The use of FHA-insured financing by homebuyers in California has greatly increased, reflected by the ratio of FHA to conventional loans originated to purchase a primary residence. FHA-insured loans have swelled in popularity, especially among first-time buyers, as the minimum down payment requirement is only 3.5%, one-third of the down payment required by lenders originating conventional loans with private mortgage insurance (PMI) coverage. The maximum FHA-insured loan limit is $729,750 in high-cost, metropolitan areas.

Lenders and mortgage brokers are also shepherding buyers to FHA-insured loans as bond-market investors have stopped dealing with mortgage backed securities that are not protected by the federal government.

first tuesday take: The growing popularity of FHA-insured loans is especially true in California. In March 2008, only 10.1% of Southland home loans were FHA-insured. In March 2009, that percentage grew to 37.8%. In the Bay Area in April 2009, the number of FHA-insured loans was 26%, up from 3.2% in April of 2008. In the Inland Empire in April 2009, more than half of all home purchase loans were FHA-insured.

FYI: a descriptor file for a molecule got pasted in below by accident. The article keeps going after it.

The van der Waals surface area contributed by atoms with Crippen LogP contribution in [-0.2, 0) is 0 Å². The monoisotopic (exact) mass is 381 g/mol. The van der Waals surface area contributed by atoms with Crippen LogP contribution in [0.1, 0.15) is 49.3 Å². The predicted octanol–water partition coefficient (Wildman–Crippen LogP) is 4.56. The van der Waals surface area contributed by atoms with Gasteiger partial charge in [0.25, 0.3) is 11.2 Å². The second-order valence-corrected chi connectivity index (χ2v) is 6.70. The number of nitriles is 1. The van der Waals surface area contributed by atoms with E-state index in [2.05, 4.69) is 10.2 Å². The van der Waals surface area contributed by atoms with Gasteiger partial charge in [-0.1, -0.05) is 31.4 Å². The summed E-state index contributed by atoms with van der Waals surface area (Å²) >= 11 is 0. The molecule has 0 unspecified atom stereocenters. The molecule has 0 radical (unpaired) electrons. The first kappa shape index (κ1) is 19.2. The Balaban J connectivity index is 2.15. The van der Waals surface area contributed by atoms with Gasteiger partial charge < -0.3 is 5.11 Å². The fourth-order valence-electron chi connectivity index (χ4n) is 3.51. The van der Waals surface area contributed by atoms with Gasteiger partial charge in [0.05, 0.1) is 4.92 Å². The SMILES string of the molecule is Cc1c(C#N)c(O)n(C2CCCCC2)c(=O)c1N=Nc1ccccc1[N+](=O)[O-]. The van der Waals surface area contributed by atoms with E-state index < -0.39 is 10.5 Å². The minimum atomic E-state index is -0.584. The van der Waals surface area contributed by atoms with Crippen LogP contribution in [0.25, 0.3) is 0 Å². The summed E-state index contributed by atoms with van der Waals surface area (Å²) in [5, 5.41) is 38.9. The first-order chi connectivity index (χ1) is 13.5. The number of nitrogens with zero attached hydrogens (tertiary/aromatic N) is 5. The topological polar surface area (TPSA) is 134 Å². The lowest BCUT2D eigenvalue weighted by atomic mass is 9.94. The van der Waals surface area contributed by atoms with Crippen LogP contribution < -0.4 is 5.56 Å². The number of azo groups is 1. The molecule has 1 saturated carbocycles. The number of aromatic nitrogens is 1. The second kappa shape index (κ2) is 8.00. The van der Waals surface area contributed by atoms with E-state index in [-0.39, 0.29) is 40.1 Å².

There was a time when FHA was said by many (including first tuesday) to have outlived its useful life. We had all forgotten the FHA’s depression roots, and did not look forward with enough insight to see what type of financing would be needed in 2009 and beyond. However, multiple years ago, no one could have anticipated property values in the Inland Empire to become 33% of their 2006 peak.

Re: “1-in-4 O.C. home buyers use federal loan program” from the OC Register.